For example, in 2012 the Supreme Court concluded that Apple’s iTunes service was engaged in fair dealing with musical works by offering short, lower-quality and streamed samples for consumers to listen to before making their purchasing decisions (Society of Composers, Authors and Music Publishers of Canada v Bell Canada, 2012 SCC 36). In 2014 Netflix attempted to invoke a similar defence in different circumstances (Public Performance of Musical Works (Re), 2014 CarswellNat 2616 at para 30).
In Public Performance of Musical Works Netflix objected to proposed tariffs for works that it provided in the course of the free trial period offered to customers. Netflix argued that a one-month free trial was fair dealing because ultimately consumers were engaged in a form of research before making their ultimate decision of whether to subscribe to the service. The Copyright Board rejected this defence. Unlike in the iTunes case, Netflix’s free trial period streamed at least one full copy of each of the various works to consumers. They were also not in a lower-quality or degraded form.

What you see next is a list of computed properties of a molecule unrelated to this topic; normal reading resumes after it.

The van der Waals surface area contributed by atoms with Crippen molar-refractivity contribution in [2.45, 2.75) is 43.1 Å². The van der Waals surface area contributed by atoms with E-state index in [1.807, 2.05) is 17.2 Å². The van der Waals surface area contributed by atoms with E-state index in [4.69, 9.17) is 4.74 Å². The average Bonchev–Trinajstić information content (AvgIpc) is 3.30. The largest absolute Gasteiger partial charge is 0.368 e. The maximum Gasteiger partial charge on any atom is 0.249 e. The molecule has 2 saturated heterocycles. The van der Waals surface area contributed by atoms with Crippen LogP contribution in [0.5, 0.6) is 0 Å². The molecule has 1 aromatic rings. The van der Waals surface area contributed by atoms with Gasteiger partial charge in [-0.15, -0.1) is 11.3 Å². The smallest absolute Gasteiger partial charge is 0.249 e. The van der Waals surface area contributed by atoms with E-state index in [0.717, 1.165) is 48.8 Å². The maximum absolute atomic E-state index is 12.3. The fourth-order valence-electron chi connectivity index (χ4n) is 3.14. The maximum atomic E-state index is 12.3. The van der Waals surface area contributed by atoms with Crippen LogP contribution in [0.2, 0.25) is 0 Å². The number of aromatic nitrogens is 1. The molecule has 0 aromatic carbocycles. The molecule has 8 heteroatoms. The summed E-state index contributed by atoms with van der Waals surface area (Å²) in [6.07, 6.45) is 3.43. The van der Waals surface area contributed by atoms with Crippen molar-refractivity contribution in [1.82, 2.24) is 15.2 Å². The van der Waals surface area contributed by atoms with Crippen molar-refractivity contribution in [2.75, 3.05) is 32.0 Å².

Interestingly, Netflix also argued unsuccessfully that the imposition of royalties on free trials of its streaming service ran contrary to principles of technological neutrality.
Statutory damages awards
An unreported decision of the Federal Court demonstrated that in appropriate circumstances, the court is prepared to impose significant awards of statutory damages and punitive damages.
Following a default judgment motion in Twentieth Century Fox Film Corporation v Hernandez (T-1618-13, December 3 2013), the defendant was found to have intentionally and repeatedly infringed and communicated to the public by telecommunication, for his own bad-faith and commercial purposes, large numbers of episodes from popular television series The Simpsons and Family Guy. Among other relief awarded, the plaintiff received $10,000,000 in statutory damages and $500,000 in punitive damages.
Canadian copyright law continues to grapple with the ongoing technological revolution, and parties continue to grapple with the legislative and judicial tools that attempt to keep up with it.
This article first appeared in IAM magazine. For further information please visit www.iam-magazine.com.